Where? When? How? Those are some basic travel questions that I have yet to find answers to. In a couple of days we'll arrive in St. George Utah and I'll spend the next five months working on the answers to those questions.
Dreams are not easy to fulfill. Especially as the decades accumulate and life becomes complicated by love, careers, financial concerns, aging body, etc. The romance of taking off to see the world loses some of its charm when it involves leaving the person you love. Sue and I don't regret the career decisions we've made that resulted in us being separated by miles and months in the past but the thought of waving goodbye again is unpleasant.
I have designed the first phase of my “World Trip” to make the separations no longer than a couple of months and to include some adventures that Sue and I can do together. Come early this summer I'll head to Spain to study Spanish and see some of Europe. In late summer Sue and I will meet up in France to hike the El Camino. It's about 500 miles of hostel to hostel hiking through Spain. It'll take us about two months to complete. If we finish it in late October or November we'll be able to catch a repositioning cruise from Europe back to the States.
I've crossed the Atlantic once before while serving as medical officer aboard the USS Kalamazoo and really enjoyed it. After taps and the chaplain's evening prayer I would hang out on the bridge. There I would watch the bow plow through the endless waves in the moonlight while listening to the radio traffic. I loved listening to the voices with thick accents crackle over the radio as I sat in the red glow of the bridge lights. Red lights were used on the bridge to optimize the crews night vision. Somewhere out there in the dark one night, a cargo ship in trouble sent a distress call. I listened attentively to the captain, chief engineer and other “real sailors” speaking in nautical jargon about repair options but all I could ascertain was that the ship had a serious malfunction and needed help fast. Shortly after the distress call was sent you could hear ships from a variety of nations offer assistance over the radio. Our ship was too far from the distressed vessel to steam to its aid but other ships in our battle group did.Thanks to the help of sailors from various countries the foundering ship was stabilized and limped safely into port. Mariners going to the aid of other mariners has been the tradition for centuries but to see it in action in modern times was heart warming.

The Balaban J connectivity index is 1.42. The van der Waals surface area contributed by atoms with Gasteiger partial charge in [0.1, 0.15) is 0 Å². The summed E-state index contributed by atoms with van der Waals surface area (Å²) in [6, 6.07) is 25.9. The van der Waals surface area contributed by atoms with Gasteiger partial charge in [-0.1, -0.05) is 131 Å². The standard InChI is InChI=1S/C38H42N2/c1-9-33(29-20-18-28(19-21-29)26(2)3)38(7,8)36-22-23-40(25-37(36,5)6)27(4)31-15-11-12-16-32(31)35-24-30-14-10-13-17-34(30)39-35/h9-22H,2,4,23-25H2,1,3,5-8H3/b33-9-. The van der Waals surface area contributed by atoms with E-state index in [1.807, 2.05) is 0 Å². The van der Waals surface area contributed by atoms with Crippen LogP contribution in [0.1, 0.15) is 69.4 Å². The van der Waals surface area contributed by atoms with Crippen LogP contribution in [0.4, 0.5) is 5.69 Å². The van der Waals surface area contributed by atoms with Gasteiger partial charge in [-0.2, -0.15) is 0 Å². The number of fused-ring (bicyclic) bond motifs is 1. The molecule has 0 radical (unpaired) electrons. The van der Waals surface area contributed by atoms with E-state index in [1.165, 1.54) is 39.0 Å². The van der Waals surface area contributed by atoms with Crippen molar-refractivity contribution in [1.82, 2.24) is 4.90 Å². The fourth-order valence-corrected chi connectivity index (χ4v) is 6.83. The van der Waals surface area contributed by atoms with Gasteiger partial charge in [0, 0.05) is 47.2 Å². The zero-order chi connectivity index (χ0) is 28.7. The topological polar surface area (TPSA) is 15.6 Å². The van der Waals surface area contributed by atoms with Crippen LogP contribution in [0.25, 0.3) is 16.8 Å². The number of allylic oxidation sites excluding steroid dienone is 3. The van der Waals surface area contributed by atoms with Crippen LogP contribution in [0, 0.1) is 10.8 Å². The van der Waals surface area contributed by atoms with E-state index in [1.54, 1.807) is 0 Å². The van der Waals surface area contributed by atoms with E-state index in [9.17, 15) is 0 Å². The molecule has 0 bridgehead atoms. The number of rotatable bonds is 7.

During my voyage from the Med through the Suez Canal to the Persian Gulf and back to the States, I thought many times how much Sue would enjoy the experience. Perhaps a repositioning cruise is the next best thing. A repositioning cruise is where ships are moved from one region to another, i.e. Mediterranean to the Caribbean. One difference between a repositioning cruise and a typical cruise is you spend more days at sea. I prefer being at sea to stopping in ports that are simply tourist traps devoid of local culture. Of course you still have all the entertainment and gluttony of a typical cruise but for a more reasonable price. I've found crossings going for as little as $45 a day per person for a 15 day cruise. You will also need to pay taxes/fees ($100/person) and gratuities ($10/person/day). Considering a typical two week hotel vacation in the states it's a reasonable charge for the services provided and it's far more interesting than taking a plane. Plus a little pampering after a few months of living out of a backpack will be appreciated.
Once we get back to the States the next phase would involve me heading south of the border but first I need to figure out the details of Phase One. Where to study in Spain? What to visit in Europe? What to pack for the El Camino? … If you've studied Spanish in Spain, taken a repositioning cruise from Europe to the States or hiked the El Camino I'd love to hear your suggestions. Maybe next Wednesday I'll have a couple of answers to go along with the growing number of questions.